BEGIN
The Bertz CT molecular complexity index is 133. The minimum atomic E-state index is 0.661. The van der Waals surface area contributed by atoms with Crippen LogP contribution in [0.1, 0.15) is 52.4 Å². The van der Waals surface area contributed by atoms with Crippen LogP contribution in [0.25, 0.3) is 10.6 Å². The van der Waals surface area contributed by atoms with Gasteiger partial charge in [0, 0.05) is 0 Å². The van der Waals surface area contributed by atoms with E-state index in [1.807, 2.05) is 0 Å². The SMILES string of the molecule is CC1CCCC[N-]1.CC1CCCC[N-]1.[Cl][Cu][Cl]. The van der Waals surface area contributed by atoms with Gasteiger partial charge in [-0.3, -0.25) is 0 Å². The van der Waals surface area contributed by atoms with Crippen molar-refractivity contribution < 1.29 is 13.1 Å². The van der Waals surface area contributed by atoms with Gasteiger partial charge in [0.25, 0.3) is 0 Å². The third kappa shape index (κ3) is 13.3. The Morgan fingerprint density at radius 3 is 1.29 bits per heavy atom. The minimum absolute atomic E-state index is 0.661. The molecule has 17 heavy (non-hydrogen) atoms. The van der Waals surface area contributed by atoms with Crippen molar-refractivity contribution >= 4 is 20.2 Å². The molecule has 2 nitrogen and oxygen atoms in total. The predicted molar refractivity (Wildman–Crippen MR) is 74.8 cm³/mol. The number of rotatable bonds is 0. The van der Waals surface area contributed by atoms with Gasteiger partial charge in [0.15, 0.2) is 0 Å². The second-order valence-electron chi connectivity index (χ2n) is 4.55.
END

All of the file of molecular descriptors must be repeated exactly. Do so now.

The Bertz CT molecular complexity index is 133. The minimum atomic E-state index is 0.661. The van der Waals surface area contributed by atoms with Crippen LogP contribution in [0.1, 0.15) is 52.4 Å². The van der Waals surface area contributed by atoms with Crippen LogP contribution in [0.25, 0.3) is 10.6 Å². The van der Waals surface area contributed by atoms with Gasteiger partial charge in [0, 0.05) is 0 Å². The van der Waals surface area contributed by atoms with E-state index in [1.807, 2.05) is 0 Å². The SMILES string of the molecule is CC1CCCC[N-]1.CC1CCCC[N-]1.[Cl][Cu][Cl]. The van der Waals surface area contributed by atoms with Gasteiger partial charge in [-0.3, -0.25) is 0 Å². The van der Waals surface area contributed by atoms with Crippen molar-refractivity contribution < 1.29 is 13.1 Å². The van der Waals surface area contributed by atoms with Gasteiger partial charge in [0.25, 0.3) is 0 Å². The third kappa shape index (κ3) is 13.3. The Morgan fingerprint density at radius 3 is 1.29 bits per heavy atom. The minimum absolute atomic E-state index is 0.661. The molecule has 17 heavy (non-hydrogen) atoms. The van der Waals surface area contributed by atoms with Crippen molar-refractivity contribution >= 4 is 20.2 Å². The molecule has 2 nitrogen and oxygen atoms in total. The predicted molar refractivity (Wildman–Crippen MR) is 74.8 cm³/mol. The number of rotatable bonds is 0. The van der Waals surface area contributed by atoms with Gasteiger partial charge in [0.15, 0.2) is 0 Å². The second-order valence-electron chi connectivity index (χ2n) is 4.55.